Sundance Film Festival 2013 | Before Midnight and Upstream Color
Ethan Hawke and Julie Delpy in Before Midnight
It's 2004 all over again. Two of the most high-profile, anticipated premieres at Sundance '13 are nine-years-later encores.
The first, of course, is Before Midnight, Richard Linklater's trilogy-capping return to the heady pleasures of a feature-length conversation. Before Sunset ended on such a perfect note—a heart-stopping ellipsis, a magical moment at the crossroads—that checking back in with Jesse (Ethan Hawke) and Céline (Julie Delpy) seemed to me like a mistake waiting to happen. But then, I thought the same thing when I heard that Linklater was making a sequel to his original 1995 Before Sunrise, which had a pretty wonderful ending, too. What's clear now, if it wasn't before, is that the director and his stars/cowriters have been laboring on a grand, beautiful experiment: the life of a romance onscreen, decade by decade, in all its gory detail.
Here we are again, after nine years have passed offscreen and on, with Hawke's sardonic American writer and Delpy's feisty French philanthropist. Now in their forties, the two are not only together but the proud parents of twin daughters. "How long has it been since we just walked around and bullshitted?" Jesse asks Céline early in the film, as they embark on another of their chatty, scenic odysseys. For audiences, the answer is much too long; as with estranged kindred spirits, we don't realize how much we've missed these loquacious lovers until we're in their company again. First in a car—shades of Kiarostami—then among friends, and finally on the streets of Greece, the two fall back into the sparkling, lightly philosophical banter that's come to define this wonderfully wordy franchise. Nobody writes dialogue—funny, thoughtful and organic—like the power trio of Linklater, Hawke and Delpy.
Yet those expecting sweet nothings and star-lit pillow talk should prepare for the way that Jesse and Céline's union, like most real ones, has shifted and evolved over the years. If Sunrise was about the euphoria of falling in love and Sunset was about the bittersweet passion of reuniting, Midnight is about the hard, sometimes exasperating work of keeping a relationship together. (Without revealing how things play out, let's say that we've never seen these two go at each other the way they do here.) I'm done second-guessing the continuation of the story. At this point, I want one of these films every nine years for the rest of my life.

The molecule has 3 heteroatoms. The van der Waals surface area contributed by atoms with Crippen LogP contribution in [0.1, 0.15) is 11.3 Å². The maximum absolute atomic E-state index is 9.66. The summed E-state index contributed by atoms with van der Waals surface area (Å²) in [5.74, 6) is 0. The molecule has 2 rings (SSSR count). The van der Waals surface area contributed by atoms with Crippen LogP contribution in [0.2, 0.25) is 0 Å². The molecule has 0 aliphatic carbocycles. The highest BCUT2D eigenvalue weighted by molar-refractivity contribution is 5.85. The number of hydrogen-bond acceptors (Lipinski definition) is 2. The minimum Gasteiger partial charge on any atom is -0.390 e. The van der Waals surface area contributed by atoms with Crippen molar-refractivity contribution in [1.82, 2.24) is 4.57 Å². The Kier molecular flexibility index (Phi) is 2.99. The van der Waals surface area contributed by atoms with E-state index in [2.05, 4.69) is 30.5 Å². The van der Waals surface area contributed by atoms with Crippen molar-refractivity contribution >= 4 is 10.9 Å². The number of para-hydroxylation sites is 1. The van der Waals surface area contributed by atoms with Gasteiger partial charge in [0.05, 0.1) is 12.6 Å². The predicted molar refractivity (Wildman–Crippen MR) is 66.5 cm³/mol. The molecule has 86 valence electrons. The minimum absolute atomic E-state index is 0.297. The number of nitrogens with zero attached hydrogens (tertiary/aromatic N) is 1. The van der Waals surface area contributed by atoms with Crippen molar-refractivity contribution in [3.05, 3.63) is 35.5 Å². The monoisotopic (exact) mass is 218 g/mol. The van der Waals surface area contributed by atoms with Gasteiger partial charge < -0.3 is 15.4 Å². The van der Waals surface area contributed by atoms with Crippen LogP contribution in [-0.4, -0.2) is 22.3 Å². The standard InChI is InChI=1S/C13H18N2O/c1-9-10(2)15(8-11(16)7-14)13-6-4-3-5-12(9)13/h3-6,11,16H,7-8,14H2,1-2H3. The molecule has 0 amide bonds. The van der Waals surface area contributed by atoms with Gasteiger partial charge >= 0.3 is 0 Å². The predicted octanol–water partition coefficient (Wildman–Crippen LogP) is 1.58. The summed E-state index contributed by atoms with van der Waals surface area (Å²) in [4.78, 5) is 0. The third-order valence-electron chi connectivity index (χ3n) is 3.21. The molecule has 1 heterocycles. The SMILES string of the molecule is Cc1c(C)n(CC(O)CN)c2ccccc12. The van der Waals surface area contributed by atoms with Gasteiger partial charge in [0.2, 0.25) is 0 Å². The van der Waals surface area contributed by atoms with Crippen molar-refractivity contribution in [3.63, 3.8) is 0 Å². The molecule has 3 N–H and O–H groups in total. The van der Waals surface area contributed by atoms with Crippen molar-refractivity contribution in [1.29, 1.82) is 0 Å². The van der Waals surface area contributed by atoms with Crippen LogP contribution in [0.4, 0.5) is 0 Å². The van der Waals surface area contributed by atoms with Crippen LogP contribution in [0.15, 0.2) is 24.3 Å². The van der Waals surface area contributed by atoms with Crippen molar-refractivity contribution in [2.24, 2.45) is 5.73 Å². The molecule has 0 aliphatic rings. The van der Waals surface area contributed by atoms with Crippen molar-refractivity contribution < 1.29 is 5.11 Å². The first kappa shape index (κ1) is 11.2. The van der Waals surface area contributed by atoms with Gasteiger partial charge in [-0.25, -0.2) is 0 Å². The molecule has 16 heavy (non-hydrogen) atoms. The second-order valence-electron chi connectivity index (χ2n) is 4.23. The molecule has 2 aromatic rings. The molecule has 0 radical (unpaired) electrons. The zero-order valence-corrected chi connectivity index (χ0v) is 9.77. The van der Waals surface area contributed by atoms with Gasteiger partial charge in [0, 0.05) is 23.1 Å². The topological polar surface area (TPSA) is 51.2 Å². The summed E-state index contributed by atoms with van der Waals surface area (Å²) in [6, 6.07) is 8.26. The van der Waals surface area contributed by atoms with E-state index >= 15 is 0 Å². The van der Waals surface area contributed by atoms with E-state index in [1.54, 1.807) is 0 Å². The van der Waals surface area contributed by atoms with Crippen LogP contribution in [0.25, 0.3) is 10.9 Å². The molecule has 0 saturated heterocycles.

The week's other big homecoming came from MIA indie maverick Shane Carruth. Primer, the filmmaker's impossibly complicated debut, won the Grand Jury Prize at Sundance in 2004. He's back this year with long-overdue second feature Upstream Color, another sci-fi head-scratcher that proves the first one was no fluke. Trying to summarize the plot would be an exercise in…well, not futility, as Carruth has actually written something comparatively linear. But breaking down this lyrical oddity, about memory, attraction and mind-altering parasites, would do little justice to what it's like to experience the mad thing firsthand.
What I can say is that, from an aesthetic point of view, Upstream Color is a quantum leap forward. Having apparently ingested a steady diet of Terrence Malick movies, Carruth unleashes an intoxicating, cross-cutting flurry of images, driven by his own buzzing-and-swelling score. But while there's no trace of pseudo-scientific shoptalk—the film communicates its most outlandish elements through purely visual means—this is unmistakably the product of the same mind that dreamt up Primer. The aversion to audience hand-holding, the disorientation tactics and the use of science fiction for its metaphoric possibilities all mark Upstream Color as a Carruth joint. For a while there, I was afraid I'd need a time machine of my own to see a "new" film from this director. It's nice to have him back.